For someone who avoids being cold at all cost and wears a puffy vest in the summer, a trip to Iceland during the winter would seem like something I'd want nothing to do with. However, I have a deal with myself that if I keep thinking of something day after day, I have to figure out a way to do it. That something on my mind was seeing the Northern Lights in person. I knew that it would be a hit or miss situation to see the elusive nature show and there are no guarantees, but I knew I had to give it a try, even if that meant camping in the snow. The fact is, the weather is cold but not that cold compared to a lot of places in the winter. I decided to make the voyage and packed several layers, found a $99 deal on Wow air, and squeezed all of my things in a small carry on bag to head out for an adventure.
Teaming with CampEasy camper vans, I was able to travel in a 4x4 heated van for the week. I have to say, Iceland is pretty magical in the winter. But I'm sure you already knew that.
After I arrived, I started driving the Southern route on the ring road until I reached my favorite waterfall, Skógafoss. I tried to make the best of the limited daylight hours and plan my route the next day but that didn't always happen. Last April, I drove the entire ring road but didn't travel to the West Fjords. I decided to find a route to the area that was the safest to drive since many of the roads are closed during this time.
I took the ferry across and found a camping spot all to myself. Even though I was off of the main road in the area, I only saw about 3 cars pass by. The further you get from Reykjavik, the less and less people you will see and that's why I changed direction and decided to travel Northwest instead of Southeast on this journey.
It was 4 days into the trip and since I only had a week, I wan't sure I would be lucky enough to get a glimpse of the elusive lights. Then one night in the West Fjords after I settled into camp, I set up my go pro for a time lapse of the moon over the ocean and forgot about it. I cooked dinner in the camper and about 20 minutes later, I decided to go out to check on the camera. To my surprise, the Northern Lights were out in full force and I was completely overwhelmed with excitement. There wasn't anyone around but I still burst out with a, "are you kidding me?!!" (over and over again). There was a bright green swirl with a long stretch of light that went beyond the horizon. I quickly grabbed my go pro on 1% power and put it on time lapse to record the movement. I had each image 20 seconds apart and I quickly realized that 20 second was too much time between shots. As soon as it appeared, it was gone. That five minutes I had of Northern Lights made the entire trip. I was so excited like a kid and stayed up to see more of the show but sadly, it wouldn't be as brilliant as it was when it first appeared. I'm just glad I was able to capture some of the magic. I will never forget that moment. You can see some of the time lapse footage I took in the video below.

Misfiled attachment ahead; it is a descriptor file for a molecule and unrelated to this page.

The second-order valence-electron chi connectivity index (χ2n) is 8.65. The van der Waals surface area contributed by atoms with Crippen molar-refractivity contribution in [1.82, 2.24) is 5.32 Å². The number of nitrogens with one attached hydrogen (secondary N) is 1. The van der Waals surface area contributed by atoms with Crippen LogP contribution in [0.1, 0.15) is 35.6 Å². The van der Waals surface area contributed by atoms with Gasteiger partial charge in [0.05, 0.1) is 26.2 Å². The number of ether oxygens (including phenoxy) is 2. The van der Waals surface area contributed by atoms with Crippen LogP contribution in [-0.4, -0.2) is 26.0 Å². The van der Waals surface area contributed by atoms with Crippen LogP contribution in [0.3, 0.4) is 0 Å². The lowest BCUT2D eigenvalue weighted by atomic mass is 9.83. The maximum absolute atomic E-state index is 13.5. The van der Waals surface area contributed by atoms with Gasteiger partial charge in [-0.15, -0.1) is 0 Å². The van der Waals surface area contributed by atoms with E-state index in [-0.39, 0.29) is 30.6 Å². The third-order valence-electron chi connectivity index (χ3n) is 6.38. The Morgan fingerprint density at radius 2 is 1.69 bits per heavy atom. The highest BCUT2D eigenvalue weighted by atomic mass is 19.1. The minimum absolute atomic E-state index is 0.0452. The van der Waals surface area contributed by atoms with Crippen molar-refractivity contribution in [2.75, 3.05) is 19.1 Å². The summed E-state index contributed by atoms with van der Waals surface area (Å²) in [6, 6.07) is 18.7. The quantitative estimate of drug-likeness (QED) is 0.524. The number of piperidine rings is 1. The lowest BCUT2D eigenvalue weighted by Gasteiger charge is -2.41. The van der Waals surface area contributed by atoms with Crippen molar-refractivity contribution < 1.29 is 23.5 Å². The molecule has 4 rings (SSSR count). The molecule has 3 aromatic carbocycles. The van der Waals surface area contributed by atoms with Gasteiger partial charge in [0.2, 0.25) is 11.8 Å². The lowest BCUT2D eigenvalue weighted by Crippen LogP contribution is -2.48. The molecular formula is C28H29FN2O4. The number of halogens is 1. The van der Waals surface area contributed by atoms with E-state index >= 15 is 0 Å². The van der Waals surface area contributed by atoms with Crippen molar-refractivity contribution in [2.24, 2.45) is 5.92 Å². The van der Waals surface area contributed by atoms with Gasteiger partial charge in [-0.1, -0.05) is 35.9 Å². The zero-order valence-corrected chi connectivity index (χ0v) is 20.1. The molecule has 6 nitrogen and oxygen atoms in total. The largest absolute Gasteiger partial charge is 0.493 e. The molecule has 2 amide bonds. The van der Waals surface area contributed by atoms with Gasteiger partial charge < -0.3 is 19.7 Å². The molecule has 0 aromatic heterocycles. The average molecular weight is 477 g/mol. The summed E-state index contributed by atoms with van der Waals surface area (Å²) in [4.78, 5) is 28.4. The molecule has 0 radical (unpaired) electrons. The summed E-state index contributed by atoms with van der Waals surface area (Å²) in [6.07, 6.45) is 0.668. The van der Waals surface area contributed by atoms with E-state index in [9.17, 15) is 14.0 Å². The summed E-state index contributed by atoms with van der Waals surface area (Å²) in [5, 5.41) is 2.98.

For the remainder of the trip, I drove around the western fjords, the Snaefellsnes National Park, golden circle to the secret lagoon, Pingvellier National Park, and took a dip in the icy Lagoon near Fontana spa. A close second to seeing the Northern Lights was plunging into a frozen lake for no other reason than for the experience of doing it. Many say that there are a lot of health benefits to submerging in an icy bath and I have to say that once I took that first step in the water, everything in my being told me not to continue. Once you're in, it's a feeling I can't describe besides the obvious numbness and shock. After defrosting from the first dip, I did it again just to be sure... of what, I am not quite sure. To my surprise, the second time was a bit easier.
To say that I camped in the snow in the winter is a bit of a stretch. Even though it was winter and I was sleeping in a van... I had a heater, stove, and everything you'd need to stay comfortable. The vehicles at CampEasy made the cold bearable and actually enjoyable for someone who isn't a fan of extreme temperatures.
The only thing I missed was Max. However, he would have hated the cold and everyday looked at me like I was crazy. Come to think of it, that's what he does normally.
If you can, I would recommend a trip to Iceland in the winter, or any time of the year. Seeing the Northern Lights was an experience I will never forget. To rental a camper van to tour the country, check out CampEasy. To check out my video from my last voyage to Iceland, click HERE.